These three Walking with… series still only accounts for 50 percent of the box set. The uneven fourth installment, Walking with Cavemen a thorough “Making Of” disc, and multiple hour-long special specials – including a few behind-the-scenes shows, additional BBC specials about dinosaurs, and a documentary following “Big Al”, the most complete Allosaurus skeleton ever found – round out the set. And the best part about Prehistoric Earth as a collection is that it’s the relationship between those behind-the-scenes documentaries and specials, and the series itself that gives the box set its power.
Coherent as the Walking with… series is, sometimes its dramatic interpretations of species’ lives supercedes the historical information contained. Though watching an Allosaurus mother defend her nest illustrates behaviors and movements of a 140-million-year-old species, watching the entire three-minute-long fight sequence is a bit unnecessary. While very watchable, it hedges more towards the entertaining than the enlightening. And this is exactly where the behind-the-scenes specials pick up.
Instead of highlighting the meticulous creation of the models and animations, the filmmakers focus on the fossils – interviewing the paleontologists about the evidence supporting the behaviors we see on-screen. How we know the Diplodocus didn’t feed off the tops of trees, how the 60-ton Basilosaurus interlocked their small hind legs during mating, and how they extrapolated the movements and postures of all these creatures using nothing but bones, science, and speculation. While the behind-the-scenes offers a more traditional style of dino-documentary, coupled with the stylized Walking with… episodes, the combined 16 hours of footage is just as enthralling as it is educational.
I’ve discussed before the merits (and lack thereof) of the documentary as education ( In Search of Cézanne, Gang of Souls, and American Cannibal), and it seems I’ve been generally disparaging to the idea of wheeling art on a rickety TV stand from classroom to classroom. Clearly, I’d just been watching the wrong documentaries.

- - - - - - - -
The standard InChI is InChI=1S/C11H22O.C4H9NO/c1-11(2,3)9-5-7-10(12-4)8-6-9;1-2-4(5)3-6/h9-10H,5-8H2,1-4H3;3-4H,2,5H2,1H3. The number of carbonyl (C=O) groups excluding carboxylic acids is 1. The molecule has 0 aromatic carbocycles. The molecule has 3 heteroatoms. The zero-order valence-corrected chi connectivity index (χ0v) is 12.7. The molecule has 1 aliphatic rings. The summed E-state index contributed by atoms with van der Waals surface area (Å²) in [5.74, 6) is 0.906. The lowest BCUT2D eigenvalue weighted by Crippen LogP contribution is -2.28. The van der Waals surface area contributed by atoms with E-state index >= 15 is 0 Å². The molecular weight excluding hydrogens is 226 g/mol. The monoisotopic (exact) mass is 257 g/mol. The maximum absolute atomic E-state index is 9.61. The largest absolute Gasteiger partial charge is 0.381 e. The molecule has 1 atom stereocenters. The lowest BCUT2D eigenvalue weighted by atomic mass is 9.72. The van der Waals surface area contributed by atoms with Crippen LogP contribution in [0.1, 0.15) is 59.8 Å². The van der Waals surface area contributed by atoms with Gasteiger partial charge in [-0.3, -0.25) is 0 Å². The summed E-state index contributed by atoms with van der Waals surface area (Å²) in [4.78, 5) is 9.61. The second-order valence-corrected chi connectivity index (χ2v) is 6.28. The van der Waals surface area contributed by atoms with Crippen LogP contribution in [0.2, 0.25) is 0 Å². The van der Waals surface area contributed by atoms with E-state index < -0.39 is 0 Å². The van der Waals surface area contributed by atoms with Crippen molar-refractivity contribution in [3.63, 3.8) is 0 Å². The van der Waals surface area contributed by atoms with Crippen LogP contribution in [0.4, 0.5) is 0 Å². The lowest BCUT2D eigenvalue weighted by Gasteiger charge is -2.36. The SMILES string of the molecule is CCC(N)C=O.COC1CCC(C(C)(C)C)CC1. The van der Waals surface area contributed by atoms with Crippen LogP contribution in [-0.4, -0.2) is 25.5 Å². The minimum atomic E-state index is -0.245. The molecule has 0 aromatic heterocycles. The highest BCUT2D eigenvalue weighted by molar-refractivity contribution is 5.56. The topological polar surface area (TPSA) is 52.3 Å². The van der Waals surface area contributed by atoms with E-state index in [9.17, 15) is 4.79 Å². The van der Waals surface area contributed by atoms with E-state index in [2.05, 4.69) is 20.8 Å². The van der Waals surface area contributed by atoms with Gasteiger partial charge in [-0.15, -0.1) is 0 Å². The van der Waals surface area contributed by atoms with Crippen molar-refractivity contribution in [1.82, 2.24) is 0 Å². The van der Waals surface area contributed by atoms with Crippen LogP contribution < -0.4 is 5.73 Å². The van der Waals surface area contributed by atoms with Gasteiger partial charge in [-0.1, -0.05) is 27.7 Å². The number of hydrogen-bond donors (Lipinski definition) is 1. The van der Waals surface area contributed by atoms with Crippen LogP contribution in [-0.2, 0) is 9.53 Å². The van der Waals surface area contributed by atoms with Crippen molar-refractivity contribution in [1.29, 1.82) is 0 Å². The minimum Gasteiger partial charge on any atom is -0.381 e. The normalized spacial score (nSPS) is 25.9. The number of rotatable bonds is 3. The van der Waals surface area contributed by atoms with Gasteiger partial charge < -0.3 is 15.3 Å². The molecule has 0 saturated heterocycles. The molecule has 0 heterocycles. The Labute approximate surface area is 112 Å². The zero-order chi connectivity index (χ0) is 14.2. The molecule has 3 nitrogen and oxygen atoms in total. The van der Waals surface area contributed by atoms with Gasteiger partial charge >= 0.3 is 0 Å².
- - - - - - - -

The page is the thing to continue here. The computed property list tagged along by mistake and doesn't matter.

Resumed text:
As paleontology is an abstract profession, based on imagining the lives of long-dead organisms, bringing those imaginations to life has the ability to vitalize the future of an industry. It’s not out-of-line to call Prehistoric Earth: A Natural History a Jurassic Park that can be shown in class. And when we look back at the series’ inception, that seems to be exactly the point: adding the drama of a big-screen success to the research of an entire profession.
It’s not all praise for the series, however. Prehistoric Earth has been criticized numerous times for presenting a few paleontological inaccuracies and for purporting speculation as fact (especially in the case of Walking with Monsters where there is very little evidence to argue what is presented as historical fact). However, in my eyes, these critiques are perfectionist, as it’s understood that much of the information is speculative, and the impact of the series is much grander than the idea that “current size estimates suggest the Spinosaurus might have been larger than the Giganotosaurus.”
As American Cannibal director Perry Grebin so aptly put it: “Anybody who wants the documentary to tell them the whole story will be severely disappointed. Anyone who wants to be entertained will hopefully be entertained.” Prehistoric Earth: A Natural History accomplishes exactly what it sets out to do, with very few hiccups, and wow, was I entertained.